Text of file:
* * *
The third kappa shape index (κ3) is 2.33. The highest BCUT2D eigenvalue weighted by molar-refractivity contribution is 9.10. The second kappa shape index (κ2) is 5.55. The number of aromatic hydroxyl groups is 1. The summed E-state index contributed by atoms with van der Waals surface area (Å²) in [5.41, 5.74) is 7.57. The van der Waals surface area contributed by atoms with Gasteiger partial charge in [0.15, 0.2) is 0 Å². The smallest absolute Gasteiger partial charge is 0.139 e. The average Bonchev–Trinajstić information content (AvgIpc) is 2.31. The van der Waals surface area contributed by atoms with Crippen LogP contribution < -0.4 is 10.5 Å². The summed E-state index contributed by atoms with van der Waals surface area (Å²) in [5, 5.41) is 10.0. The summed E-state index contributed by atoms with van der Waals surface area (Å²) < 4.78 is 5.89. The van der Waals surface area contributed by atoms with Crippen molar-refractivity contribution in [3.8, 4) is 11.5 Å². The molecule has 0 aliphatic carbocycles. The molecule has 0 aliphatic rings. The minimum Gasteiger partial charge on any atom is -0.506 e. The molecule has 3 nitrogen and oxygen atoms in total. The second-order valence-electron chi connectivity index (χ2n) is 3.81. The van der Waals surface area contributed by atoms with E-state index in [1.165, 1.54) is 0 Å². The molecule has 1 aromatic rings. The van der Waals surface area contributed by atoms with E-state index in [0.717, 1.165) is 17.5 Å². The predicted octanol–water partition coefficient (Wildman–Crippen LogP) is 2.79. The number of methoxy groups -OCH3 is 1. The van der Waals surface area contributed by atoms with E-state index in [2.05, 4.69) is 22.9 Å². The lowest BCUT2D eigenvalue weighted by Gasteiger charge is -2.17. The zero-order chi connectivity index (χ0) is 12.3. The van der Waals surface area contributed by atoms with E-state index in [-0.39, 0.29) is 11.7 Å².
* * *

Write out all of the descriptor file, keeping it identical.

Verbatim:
The third kappa shape index (κ3) is 2.33. The highest BCUT2D eigenvalue weighted by molar-refractivity contribution is 9.10. The second kappa shape index (κ2) is 5.55. The number of aromatic hydroxyl groups is 1. The summed E-state index contributed by atoms with van der Waals surface area (Å²) in [5.41, 5.74) is 7.57. The van der Waals surface area contributed by atoms with Gasteiger partial charge in [0.15, 0.2) is 0 Å². The smallest absolute Gasteiger partial charge is 0.139 e. The average Bonchev–Trinajstić information content (AvgIpc) is 2.31. The van der Waals surface area contributed by atoms with Crippen LogP contribution < -0.4 is 10.5 Å². The summed E-state index contributed by atoms with van der Waals surface area (Å²) in [5, 5.41) is 10.0. The summed E-state index contributed by atoms with van der Waals surface area (Å²) < 4.78 is 5.89. The van der Waals surface area contributed by atoms with Crippen molar-refractivity contribution in [3.8, 4) is 11.5 Å². The molecule has 0 aliphatic carbocycles. The molecule has 0 aliphatic rings. The minimum Gasteiger partial charge on any atom is -0.506 e. The molecule has 3 nitrogen and oxygen atoms in total. The second-order valence-electron chi connectivity index (χ2n) is 3.81. The van der Waals surface area contributed by atoms with E-state index in [1.165, 1.54) is 0 Å². The molecule has 1 aromatic rings. The van der Waals surface area contributed by atoms with E-state index in [0.717, 1.165) is 17.5 Å². The predicted octanol–water partition coefficient (Wildman–Crippen LogP) is 2.79. The number of methoxy groups -OCH3 is 1. The van der Waals surface area contributed by atoms with E-state index in [2.05, 4.69) is 22.9 Å². The lowest BCUT2D eigenvalue weighted by Gasteiger charge is -2.17. The zero-order chi connectivity index (χ0) is 12.3. The van der Waals surface area contributed by atoms with E-state index in [-0.39, 0.29) is 11.7 Å².